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Bee Space: Supering a Flow Hive & Underneath frames- Help required


#1

I am putting the final touches on my long hive before I install a colony. I have run into a few potential issues with bee space…

i am using flow frames in my long hive- and it is also designed so it can be supered with two boxes placed on top…

In assembling everything I noticed a few things: Flow frames are slightly taller than traditional frames- so if you super a flow super- the tops of the flow frames are flush with the top of the box. In my case I hope to use a queen excluder above the flow frames. This means much of the excluder will be blocked by the frames - the amount of space where bees can travel through it will be greatly reduced.

The second issue is the ideal size supers I have designed to go on top. I think I made a mistake with the measurements I used when I made those boxes. the ideal frame bottoms are flush with the bottom of the boxes. there is no beespace there. I am thinking there should be 1 cm or therabouts of space? is it common for the bottom of frames to be flush with the bottom of a box? I am guessing - NO? If I use them as is- the frame bottoms will also touch the queen excluder below and block a lot of the surface area. Is that acceptable?

If not- It seems I might have to modify all my super boxes by adding 1cm shims along the bottoms?

As for the Flow frame issue: I guess I am in an unusual position- no-one would normally have any need for a queen excluder above flow frames. If one had two flow supers installed- the tops of the frames in the lower box would be flush witht he bottom of the upper box but there would still be a 1cm gap between there and the bottom of the upper flow frames… which would be fine I guess…

As a general rule- is it important that bees can walk over the top of the frames? I guess not as so many people use hive mats that stop bees from being able to do that.


#2

Hi,
Being a bear of little brain, I am finding it hard to understand just what you are doing.
Are you putting 2 Flow frame supers on top of one another, on top of your long hive?
Not sure why you would want a Queen excluder in between your Flow supers or on top of your top flow super.

A picture would help me here.


#3

Langstroth boxes are what we call top bee space. The space between the boxes for the bees to walk about is over the top bars. The frames are level with the bottom of the box. So the answer is yes. There are hives such as the British National that are normally bottom bee space.
If you have space on top of the frames AND underneath the bees bridge the gap and you boxes are stuck together


#4

Hi Jack, I would go with the 10 mil shims. Problem solved. I like a bee space, if we don’t allow a bee space, the bees will make one, provided we are using wax foundation. With plastic frames where bees can’t make their own bee space inside the frames, it’s important that we allow for a bee space, particularly so that the bees can adequately circulate the air throughout the hive.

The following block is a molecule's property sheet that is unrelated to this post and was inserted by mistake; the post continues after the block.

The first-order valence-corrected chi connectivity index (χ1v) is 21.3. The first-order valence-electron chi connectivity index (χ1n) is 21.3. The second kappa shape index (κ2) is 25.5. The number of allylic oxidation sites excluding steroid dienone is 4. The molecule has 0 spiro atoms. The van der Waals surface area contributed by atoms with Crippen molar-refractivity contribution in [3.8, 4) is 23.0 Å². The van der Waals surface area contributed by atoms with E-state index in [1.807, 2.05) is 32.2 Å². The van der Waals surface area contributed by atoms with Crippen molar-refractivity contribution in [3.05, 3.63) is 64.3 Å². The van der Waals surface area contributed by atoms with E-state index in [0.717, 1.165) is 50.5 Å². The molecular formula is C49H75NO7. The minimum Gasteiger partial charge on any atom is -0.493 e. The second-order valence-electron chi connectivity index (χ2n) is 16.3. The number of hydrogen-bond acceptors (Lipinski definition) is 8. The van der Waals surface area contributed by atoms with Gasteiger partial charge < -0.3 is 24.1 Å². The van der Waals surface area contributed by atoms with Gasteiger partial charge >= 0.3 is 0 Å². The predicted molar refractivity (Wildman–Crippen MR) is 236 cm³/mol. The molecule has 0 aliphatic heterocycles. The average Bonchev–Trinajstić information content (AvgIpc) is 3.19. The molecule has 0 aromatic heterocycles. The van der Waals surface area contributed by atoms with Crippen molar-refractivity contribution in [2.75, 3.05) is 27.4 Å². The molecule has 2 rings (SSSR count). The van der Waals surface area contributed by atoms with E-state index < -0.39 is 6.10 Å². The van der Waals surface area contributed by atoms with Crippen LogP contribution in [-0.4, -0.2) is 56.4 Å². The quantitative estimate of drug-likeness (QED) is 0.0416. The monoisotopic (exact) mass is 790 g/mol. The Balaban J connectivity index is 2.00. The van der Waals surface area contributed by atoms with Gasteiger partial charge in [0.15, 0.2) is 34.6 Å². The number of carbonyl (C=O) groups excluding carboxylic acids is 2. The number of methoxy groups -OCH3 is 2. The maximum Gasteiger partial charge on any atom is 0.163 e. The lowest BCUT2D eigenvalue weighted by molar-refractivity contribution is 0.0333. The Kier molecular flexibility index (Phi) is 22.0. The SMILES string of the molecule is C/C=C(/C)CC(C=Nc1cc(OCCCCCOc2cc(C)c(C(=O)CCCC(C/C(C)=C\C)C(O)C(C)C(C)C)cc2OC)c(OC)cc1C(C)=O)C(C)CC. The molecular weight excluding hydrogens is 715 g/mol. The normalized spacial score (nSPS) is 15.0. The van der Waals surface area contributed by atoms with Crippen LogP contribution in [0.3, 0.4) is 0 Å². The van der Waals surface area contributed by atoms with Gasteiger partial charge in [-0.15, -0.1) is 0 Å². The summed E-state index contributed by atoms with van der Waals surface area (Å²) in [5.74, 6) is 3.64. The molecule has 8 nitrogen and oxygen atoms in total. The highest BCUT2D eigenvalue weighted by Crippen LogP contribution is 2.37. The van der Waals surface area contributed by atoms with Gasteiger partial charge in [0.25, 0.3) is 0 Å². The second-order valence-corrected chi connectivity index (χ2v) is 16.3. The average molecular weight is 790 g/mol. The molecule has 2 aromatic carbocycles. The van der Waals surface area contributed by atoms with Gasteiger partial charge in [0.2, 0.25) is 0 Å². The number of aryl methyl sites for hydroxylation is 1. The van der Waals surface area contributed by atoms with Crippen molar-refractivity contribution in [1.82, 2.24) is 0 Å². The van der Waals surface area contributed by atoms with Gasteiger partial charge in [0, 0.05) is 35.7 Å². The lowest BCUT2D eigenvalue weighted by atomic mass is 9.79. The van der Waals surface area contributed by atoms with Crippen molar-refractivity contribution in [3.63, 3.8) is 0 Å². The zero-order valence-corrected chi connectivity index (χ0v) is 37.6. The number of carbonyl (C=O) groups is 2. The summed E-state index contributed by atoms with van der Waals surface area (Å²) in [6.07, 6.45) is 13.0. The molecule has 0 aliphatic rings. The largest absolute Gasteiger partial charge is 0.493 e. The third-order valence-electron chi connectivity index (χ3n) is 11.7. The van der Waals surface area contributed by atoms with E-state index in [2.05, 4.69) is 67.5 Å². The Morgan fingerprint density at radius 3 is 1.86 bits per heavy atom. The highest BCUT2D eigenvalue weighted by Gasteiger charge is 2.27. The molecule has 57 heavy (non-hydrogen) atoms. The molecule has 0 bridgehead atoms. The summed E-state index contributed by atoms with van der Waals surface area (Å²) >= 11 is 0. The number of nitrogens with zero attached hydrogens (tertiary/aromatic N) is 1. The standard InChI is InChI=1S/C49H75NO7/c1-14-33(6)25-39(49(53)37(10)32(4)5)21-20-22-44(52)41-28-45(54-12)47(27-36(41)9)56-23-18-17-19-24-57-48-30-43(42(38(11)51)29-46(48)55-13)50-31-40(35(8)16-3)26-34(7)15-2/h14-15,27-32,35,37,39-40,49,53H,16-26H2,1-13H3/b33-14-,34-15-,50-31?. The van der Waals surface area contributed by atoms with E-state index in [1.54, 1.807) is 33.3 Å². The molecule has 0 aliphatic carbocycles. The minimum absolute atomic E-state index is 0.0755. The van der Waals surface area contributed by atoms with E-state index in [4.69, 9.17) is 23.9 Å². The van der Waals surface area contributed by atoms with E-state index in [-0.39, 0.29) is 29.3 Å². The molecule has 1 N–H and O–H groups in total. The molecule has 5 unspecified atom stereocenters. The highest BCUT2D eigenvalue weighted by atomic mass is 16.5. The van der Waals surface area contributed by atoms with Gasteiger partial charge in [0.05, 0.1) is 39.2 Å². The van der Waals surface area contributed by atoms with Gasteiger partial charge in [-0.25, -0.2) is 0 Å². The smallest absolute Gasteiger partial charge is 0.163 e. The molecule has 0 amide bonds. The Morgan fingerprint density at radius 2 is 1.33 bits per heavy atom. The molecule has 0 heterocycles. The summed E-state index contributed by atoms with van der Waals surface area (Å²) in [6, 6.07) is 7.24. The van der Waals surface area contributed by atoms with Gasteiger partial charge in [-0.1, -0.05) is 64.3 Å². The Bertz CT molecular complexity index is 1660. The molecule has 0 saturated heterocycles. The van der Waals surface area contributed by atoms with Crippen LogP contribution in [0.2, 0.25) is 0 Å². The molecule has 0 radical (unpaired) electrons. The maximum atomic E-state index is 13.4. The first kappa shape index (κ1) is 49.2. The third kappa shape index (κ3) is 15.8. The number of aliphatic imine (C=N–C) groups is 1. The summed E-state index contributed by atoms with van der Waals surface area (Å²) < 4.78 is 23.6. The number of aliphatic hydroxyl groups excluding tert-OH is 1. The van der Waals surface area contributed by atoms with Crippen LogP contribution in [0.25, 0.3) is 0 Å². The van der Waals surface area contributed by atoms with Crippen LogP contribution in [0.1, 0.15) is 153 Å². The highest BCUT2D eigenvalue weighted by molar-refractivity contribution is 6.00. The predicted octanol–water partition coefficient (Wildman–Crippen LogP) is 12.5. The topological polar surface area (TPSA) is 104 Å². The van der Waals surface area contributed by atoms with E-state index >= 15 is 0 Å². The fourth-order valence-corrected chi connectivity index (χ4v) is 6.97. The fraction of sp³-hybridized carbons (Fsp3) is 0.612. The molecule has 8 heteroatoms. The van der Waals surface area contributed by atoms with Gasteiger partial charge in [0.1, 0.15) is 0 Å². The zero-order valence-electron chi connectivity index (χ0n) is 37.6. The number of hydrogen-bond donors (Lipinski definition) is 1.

#5

If only manufacturers adhered to the rules!

Great post by a local Canberra beekeeper on the ACT beekeeping forum where a member (Laurie) has measured the gaps on some different brands.

http://forums.actbeekeepers.asn.au/download/file.php?id=392


#6

Hmm- that’s interesting Dee and makes sense. I read somewhere that a little space is left under the bottom of the frames as wood boxes can shrink against the grain (horizontally) so a little space is left to account for that.

When I designed my ideal supers I went off a plan- and was surprised to find that the frames went right to the bottom of the box- I thought I’d made a mistake but your post suggests this is correct- except for some leeway for shrinkage- and it could be that my boxes actually did shrink when I hot wax dipped then- I’ll have to measure and check against my ordinal cutting plan…

As usual with bees I now have several sensible yet contradictory opinions to sort through :thinking::hugs:


#7

Did you base your ideal boxes off imperial or metric measurements?

The imperial measurement for the box is 5 3/4 which is 146.05mm

I have seen metric measurement for ideal boxes quoted as both 144mm and 146mm which caused me some pain in some of the design stuff I’m doing. I have 2 types of ideal box here and they measure between 145.5 and 146.

The frame height I have in wood from Alliance is 137.5mm, but I have 3 different frame Heights for ‘Ideal’ here, which makes it interesting!


#8

My ideal boxes were based on imperial measurements I found on the net. When I designed my hive I did everything in imperial as the measurements were so clean, original langstroth figures. So I did use the 5 3/4 size- however I just re-measured them and they are fractionally shorter now- they did indeed shrink around 4 mm’s when I hot wax dipped them. I also bought 100 ideal frames by Alliance- and the one I just measured is exactly 139mm… So taking into account the shrinkage my frames now go pretty much to the bottom of the box. I am still concerned that if I don’t add shims- much of the surface area of the queen excluders will be blocked by the bottom of the frames in the upper boxes?

It seems to me there is supposed to be bee space of around 4 to 7 mm beneath the bottoms of the frames- mostly to account for future box shrinkage? But also as @JeffH says for the bees?

The same thing happened with my hoop pine flow hives- after I hot wax dipped them the acrylic windows no longer fit- I had to take off 1.5 mm off each top edge of the acrylic in order to get them in. The boxes had shrunk vertically- but not horizontally… (grain runs horizontally). When I made my own long hive windows- I cut the rebates for the acrylic windows a few mm oversized to account for this shrinkage and it worked perfectly. My guess is the same thing is likely to happen over time to any wooden box?